Gold Remains Softer After U.S. Jobless Claims Dip 1,000 To 214,000
Editor's Note: Updating earlier story with more details from report.
(Kitco News) - Gold remained modestly softer after Labor Department data Thursday showed that initial weekly U.S. jobless claims fell by 1,000 to a seasonally adjusted 214,000 in the week to Saturday.
Consensus expectations compiled by various news organizations had called for initial claims to be around 210,000 to 213,000. The government revised the prior week’s tally to 215,000 from the previously reported 214,000.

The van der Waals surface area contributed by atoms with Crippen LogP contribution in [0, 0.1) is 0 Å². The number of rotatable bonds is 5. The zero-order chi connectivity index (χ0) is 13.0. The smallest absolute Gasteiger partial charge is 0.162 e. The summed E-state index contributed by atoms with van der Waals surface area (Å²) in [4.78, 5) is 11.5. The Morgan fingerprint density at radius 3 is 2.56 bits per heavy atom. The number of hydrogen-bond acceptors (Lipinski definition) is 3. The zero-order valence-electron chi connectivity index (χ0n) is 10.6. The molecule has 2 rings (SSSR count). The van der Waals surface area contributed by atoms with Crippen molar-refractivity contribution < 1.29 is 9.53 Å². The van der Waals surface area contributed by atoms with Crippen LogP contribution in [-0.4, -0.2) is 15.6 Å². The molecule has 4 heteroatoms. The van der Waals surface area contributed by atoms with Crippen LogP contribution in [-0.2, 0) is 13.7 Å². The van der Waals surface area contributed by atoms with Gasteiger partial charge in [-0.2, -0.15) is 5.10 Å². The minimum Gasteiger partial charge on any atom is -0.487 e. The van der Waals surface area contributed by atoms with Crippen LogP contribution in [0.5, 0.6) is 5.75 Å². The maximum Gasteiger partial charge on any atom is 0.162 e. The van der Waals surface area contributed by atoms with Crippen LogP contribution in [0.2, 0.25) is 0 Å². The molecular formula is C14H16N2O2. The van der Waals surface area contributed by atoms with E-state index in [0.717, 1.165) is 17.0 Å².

As of 8:36 a.m. EDT, spot gold was trading down by $3.50 for the day to $1,222.60 an ounce. Two minutes ahead of reports on jobless claims and orders for durable goods, the metal was at $1,225.30.
Meanwhile, the four-week moving average for new claims – often viewed as a more reliable measure of the labor market since it smoothens out week-to-week volatility – was down by 250 claims to 213,750.
Continuing jobless claims, the number of people already receiving benefits and reported with a one-week delay, decreased by 8,000 to a seasonally adjusted 1,623,000 during the week ending Oct. 27, the government said.
Traders monitor jobs data closely to gauge how aggressively the U.S. Federal Open Market Committee alters monetary policy.